• 18. Key principles The GFM will be created and managed as a public good, by a non-profit public- private foundation established for the purpose. Its core IP will be open-sourced: – It will be placed in the public domain and given appropriate legal protections to enable unencumbered use. – Access will be free of charge for non-profit use Following the model of open-sourced initiatives such as Linux, we will stimulate an “ecosystem” of for-profit users –engineers, risk consultancies, software companies and others - who add value to the core models for their own commercial purposes. – Fees that ecosystem users pay will cover GFM’s running costs and perhaps make it self-funding in the longer run.
    • 19. Business model Founder members - core group who set direction and oversee design of GFM Affiliates - make a smaller donation than founders in exchange for early access to deliverables, or (in case of cities) the chance to become a pilot location. Founders and affiliates include insurers/re- insurers, large corporates, national governments, and supranationals (UN, World Bank and others) Ecosystem (“Accredited users”) - ecosystem members would pay certification/ accreditation and license fees for use of core IP – idea is for GFM to become self-funding over time.
    • 20. Revenue structure Launch funding: – Donated by founder members (would receive some level of free access to all deliverables over some period of time to be determined) – Affiliates will make smaller donations in exchange for chance to become a pilot location, or early access to deliverables. – Wealthier countries may be also invited to purchase blanket access for non- profit users within their boundaries). – Required donation sizes to be determined. We estimate that we will require ~ $50 million, to cover a 5 year development program, to be confirmed in feasibility study. Work would begin well before this sum is raised Ecosystem – illustratively, world wide: – 50 for-profit users, paying $25,000 per year and 200 for-profit users paying $10,000 per year = $3.25 million per year to support ongoing running costs.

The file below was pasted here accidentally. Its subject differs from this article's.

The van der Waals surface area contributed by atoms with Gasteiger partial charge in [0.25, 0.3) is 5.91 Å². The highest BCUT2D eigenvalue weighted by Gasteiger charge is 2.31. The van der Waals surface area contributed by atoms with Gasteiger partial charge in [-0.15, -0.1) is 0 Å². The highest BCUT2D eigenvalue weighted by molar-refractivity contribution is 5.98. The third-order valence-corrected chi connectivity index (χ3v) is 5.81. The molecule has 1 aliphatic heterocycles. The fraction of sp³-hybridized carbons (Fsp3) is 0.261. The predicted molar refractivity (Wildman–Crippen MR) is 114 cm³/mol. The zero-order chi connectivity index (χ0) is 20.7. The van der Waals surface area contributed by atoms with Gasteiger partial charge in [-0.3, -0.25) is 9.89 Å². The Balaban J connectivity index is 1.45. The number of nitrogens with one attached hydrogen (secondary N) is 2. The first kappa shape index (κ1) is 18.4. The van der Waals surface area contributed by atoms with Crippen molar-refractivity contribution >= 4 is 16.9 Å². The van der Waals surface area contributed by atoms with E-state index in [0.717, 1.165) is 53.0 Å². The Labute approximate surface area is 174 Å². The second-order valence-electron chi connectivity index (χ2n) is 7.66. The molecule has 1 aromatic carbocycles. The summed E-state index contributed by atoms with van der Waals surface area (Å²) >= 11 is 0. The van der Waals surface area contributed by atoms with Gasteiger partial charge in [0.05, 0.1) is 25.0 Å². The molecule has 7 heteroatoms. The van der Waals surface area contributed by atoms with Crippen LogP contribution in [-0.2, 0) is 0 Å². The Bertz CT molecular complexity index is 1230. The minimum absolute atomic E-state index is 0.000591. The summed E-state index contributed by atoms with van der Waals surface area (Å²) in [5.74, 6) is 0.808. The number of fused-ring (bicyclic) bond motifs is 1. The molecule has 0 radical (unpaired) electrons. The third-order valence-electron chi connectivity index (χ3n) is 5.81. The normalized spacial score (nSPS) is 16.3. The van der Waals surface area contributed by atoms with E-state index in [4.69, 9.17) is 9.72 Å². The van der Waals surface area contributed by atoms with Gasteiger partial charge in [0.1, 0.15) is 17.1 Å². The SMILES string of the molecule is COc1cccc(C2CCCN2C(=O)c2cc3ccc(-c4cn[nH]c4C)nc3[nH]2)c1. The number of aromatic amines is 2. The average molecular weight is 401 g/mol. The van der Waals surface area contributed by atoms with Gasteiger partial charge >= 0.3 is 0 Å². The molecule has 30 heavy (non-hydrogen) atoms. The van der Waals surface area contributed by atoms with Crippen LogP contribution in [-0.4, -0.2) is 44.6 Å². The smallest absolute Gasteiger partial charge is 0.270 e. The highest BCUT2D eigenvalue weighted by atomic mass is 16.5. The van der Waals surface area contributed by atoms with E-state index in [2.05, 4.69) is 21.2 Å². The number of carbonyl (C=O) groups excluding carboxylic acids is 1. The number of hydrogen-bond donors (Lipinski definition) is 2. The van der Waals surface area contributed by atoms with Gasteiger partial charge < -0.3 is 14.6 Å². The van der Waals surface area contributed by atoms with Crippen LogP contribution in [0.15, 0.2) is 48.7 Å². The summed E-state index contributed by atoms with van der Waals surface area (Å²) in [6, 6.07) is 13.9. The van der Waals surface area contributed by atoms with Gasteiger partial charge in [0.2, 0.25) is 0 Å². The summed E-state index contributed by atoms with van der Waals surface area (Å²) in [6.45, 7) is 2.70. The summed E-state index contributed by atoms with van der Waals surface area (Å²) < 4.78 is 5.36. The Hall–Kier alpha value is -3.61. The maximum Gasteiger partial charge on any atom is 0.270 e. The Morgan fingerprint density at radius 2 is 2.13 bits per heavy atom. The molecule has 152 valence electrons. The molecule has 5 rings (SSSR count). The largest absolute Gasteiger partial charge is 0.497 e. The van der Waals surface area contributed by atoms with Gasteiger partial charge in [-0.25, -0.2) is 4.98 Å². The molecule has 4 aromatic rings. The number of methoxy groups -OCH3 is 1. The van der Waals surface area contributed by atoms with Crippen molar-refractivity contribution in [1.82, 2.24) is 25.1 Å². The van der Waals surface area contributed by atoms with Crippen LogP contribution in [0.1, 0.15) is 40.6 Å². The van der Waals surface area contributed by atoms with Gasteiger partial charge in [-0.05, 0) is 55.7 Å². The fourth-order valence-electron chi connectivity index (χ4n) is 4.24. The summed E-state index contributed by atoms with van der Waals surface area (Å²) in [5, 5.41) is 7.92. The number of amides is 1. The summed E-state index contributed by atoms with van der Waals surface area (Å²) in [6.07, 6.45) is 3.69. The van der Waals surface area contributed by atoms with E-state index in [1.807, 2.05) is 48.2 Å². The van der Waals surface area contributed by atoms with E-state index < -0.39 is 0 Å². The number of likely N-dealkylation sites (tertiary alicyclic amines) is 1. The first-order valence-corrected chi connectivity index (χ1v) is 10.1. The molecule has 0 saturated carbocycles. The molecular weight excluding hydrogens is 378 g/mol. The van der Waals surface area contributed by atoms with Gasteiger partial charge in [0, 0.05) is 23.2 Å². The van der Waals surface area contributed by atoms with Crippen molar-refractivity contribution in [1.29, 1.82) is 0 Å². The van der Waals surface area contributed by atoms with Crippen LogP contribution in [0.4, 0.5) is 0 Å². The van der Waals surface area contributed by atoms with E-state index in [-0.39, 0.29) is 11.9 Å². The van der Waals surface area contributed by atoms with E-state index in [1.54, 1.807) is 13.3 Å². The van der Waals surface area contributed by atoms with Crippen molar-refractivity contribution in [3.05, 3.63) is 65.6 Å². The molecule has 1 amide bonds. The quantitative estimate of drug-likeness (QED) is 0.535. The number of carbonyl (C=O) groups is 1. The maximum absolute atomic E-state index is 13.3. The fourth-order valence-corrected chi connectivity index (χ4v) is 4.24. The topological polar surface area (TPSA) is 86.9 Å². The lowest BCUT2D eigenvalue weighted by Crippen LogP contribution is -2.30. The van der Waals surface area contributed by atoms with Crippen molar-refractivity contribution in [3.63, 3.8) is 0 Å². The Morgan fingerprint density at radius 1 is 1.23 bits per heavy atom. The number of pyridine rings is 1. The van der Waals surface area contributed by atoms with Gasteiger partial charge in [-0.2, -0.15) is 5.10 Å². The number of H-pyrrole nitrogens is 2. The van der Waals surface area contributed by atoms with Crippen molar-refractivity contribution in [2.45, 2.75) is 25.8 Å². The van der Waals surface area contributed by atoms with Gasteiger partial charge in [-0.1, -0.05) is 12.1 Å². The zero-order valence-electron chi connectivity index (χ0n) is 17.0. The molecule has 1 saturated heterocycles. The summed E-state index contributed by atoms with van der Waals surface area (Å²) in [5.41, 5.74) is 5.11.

• 21. Organizational Model – based on Global Earthquake Model (GEM)? As an analogous program, GEM has solved many of the problems that GFM will have to address. It may therefore be a model for solutions to the organization and management issues that GFM will have to address: – Attracting initial funding – Enabling peer reviewed science, in the service of carefully defined user needs Modeled after Global Earthquake Model – Enabling cross-disciplinary input – several branches of science, engineering – Enabling national needs and aspirations to be heard and accommodated – Execution, progress tracking and issue resolution within a complex, multi-year program – Transparency and accountability  Some data files that GEM has assembled – for example – Outreach building or infrastructure inventories in specific areas – may in principle be reusable for GFM.
    • 22. 5. Next Steps The GFM is being created by Willis Reinsurance, UK Met Office, Esri, Deltares and IBM, who are each committing substantial pro-bono resources to the initiative. Our first task will be to create a demonstrator, which will be available early in 2012. – We will then require donor funding in order fully to investigate the feasibility of the concept and commence the process of building the GFM.
    • 23. Demonstrator and Beyond  We will undertake a feasibility study, that in We are currently creating a the light of reactions to the demonstrator: demonstrator/proof of – Defines the overall program for the GFM, concept for the GFM, which including completion of the baseline; we hope to have available by Jan 2012. – Captures initial user requirements; – This will provide a focus – Proposes a development sequence and for attracting views and evolution plan; inputs, and for fund-raising – Identifies existing and planned models efforts while also providing and datasets that we can use; measurable value in its own right. – Identifies the required organization structure, business and IP model; – The demonstrator will become a large part of the – Defines the required technology “baseline” GFM referred to architecture; earlier – Creates detailed plans and business case.
    • 24. Appendix: Additional detail
    • 25. Complex webs of causation – coastal inundation
    • 26. Coastal inundation “stack”